The memorial to Peter Grain in Shelford Church.
So that is one side of the story. Now let’s consider the poor.
History is rarely written by the lower orders. The labourers left little trace of their passing on the planet. Few even left a gravestone. So you won’t find much evidence of what they thought. And if you think there’s little about labouring men, there’s even less about the women of the labouring class. But here’s how I see their situation.
If you were a labouring man you were expected to work a 12-hour day, 6 days a week. You were employed, usually, by the day. You did not get sick pay, and you certainly didn’t get holiday pay. You did not earn enough to save, so your only resource when you were too old and exhausted to work (which tended to be early for labouring men, because of their hard life) was parish relief. Most labouring men had huge families that their wages were inadequate to support. If you went off to try your luck working elsewhere, it was at your own risk, and it was risky. You were only entitled to poor relief in your own parish. So, while poor relief was not generous in Shelford (in spite of Peter Grain’s complaints), it kept the wolf from the door. The fact is that labouring men didn’t have too many options – it was “better the devil you know”. That’s why they stayed in Shelford. Besides, it was home.
However, as it happens, we do have a couple of clues as to how the labourers felt, and Peter Grain himself refers to them. The Poor Law interviewer suggested that the solution to the stalemate might be to make poor relief less agreeable. The reply was:”if that were attempted, the paupers would soon make it disagreeable to be a resident”. He spoke of “a fire by which, some months before, the barns of the tithe lessee (that is, Rectory Farm) had been destroyed by an incendiary well known, but yet protected by the sympathy of his fellows”.
But that is another story, which you can read about under the The Shelford Arsonist.
He is also questioned about the agricultural riots which swept across Southern England in late 1830. These were known as the Captain Swing Riots.
And finally, the bigger picture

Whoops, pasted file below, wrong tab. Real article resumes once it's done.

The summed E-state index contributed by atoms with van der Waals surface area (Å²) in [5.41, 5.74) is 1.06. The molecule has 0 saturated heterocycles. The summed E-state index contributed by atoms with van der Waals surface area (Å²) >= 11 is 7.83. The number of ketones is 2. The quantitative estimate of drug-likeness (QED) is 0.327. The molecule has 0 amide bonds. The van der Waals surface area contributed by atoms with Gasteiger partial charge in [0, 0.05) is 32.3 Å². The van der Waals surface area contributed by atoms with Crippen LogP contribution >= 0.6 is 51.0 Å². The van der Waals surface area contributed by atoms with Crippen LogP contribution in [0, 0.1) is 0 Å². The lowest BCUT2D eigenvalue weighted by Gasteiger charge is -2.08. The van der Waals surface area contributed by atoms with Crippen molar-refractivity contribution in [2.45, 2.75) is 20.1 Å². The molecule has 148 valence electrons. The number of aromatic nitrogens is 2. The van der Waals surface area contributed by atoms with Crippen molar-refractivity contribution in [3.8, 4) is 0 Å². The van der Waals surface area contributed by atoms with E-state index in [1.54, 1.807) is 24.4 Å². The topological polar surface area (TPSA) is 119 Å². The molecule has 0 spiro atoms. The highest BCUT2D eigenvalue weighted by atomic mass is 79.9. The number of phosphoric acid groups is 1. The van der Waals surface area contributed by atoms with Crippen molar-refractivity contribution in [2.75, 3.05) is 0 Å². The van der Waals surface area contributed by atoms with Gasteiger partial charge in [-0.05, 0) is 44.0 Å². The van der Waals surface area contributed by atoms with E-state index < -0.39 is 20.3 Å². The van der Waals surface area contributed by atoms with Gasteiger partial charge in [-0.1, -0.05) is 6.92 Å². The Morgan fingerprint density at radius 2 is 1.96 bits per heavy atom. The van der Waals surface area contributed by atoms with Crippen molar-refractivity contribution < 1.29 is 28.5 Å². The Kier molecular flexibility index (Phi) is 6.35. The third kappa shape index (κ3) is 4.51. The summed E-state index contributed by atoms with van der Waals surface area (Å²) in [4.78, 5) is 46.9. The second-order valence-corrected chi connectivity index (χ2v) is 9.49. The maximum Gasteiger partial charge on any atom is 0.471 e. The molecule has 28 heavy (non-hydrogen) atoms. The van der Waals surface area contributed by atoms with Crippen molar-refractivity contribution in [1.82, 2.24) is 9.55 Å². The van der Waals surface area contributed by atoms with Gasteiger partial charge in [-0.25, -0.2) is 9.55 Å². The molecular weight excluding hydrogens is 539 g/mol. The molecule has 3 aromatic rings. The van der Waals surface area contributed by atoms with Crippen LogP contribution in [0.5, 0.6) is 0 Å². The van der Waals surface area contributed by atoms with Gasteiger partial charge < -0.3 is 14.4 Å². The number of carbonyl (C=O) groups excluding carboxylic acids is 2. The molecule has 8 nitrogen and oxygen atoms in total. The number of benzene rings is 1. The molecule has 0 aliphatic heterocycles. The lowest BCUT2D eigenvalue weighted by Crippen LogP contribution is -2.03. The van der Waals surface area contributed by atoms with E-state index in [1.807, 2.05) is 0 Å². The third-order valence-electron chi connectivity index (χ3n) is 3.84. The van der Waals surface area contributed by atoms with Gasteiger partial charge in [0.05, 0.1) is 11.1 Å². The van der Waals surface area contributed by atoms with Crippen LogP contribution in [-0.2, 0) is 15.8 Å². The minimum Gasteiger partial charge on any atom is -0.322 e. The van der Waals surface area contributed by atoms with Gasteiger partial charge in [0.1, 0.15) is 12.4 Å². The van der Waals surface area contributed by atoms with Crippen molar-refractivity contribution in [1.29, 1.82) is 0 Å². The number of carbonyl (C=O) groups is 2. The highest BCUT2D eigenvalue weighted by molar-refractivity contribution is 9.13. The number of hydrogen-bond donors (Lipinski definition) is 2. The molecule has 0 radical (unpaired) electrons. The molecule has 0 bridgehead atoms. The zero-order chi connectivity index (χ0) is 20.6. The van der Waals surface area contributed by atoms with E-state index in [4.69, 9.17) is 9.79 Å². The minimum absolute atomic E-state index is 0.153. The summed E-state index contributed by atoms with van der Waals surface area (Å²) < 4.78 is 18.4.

One of the biggest problems with the Poor Law was that it never really recognized the concept of unemployment. Unemployment rises and falls. In good years, there is plenty of work; in bad years not so much. Further, in the 18th and 19th centuries the population of Britain rose very rapidly, so that there were too many labourers for the number of jobs. Shelford was typical in this respect – its population in 1801 was 570; by 1831 it was 812.
In the late 18th century, poor relief was relatively generous. There were various systems tried of sharing out the work and topping up the wages with poor relief, or payment of poor relief in bread. After the Napoleonic Wars, Britain’s economy went into depression. The farmers, who paid the bulk of the poor rate became very resentful of their payments, as the price of corn fell, much as Peter Grain did. Eventually, the government took action. A new system of poor relief was introduced in 1834 with the Poor Law Amendment Act which ushered in the New Poor Law and the infamous Union Workhouse. The consequence of this series of events was that, in the 1820s, 1830s and 1840s, the countryside was the scene of a subterranean class war, manifesting in the sort of sullen ingratitude of which Peter Grain complained, and which occasionally erupted into open warfare.
If you wish to read Peter Grain’s interview for yourself, it can be found at Cambridge University Library in the Parliamentary Papers 1834 XXXIV Appendix A – Report of Assistant Commissioner.
There is also a question and answer section about Great Shelford in Parliamentary Papers 1834 44 vol XXX Appendix B(1)1.
If you want to read a good summary of the Poor Law, try The Oxford Companion to Local and Family History, ed David Hey.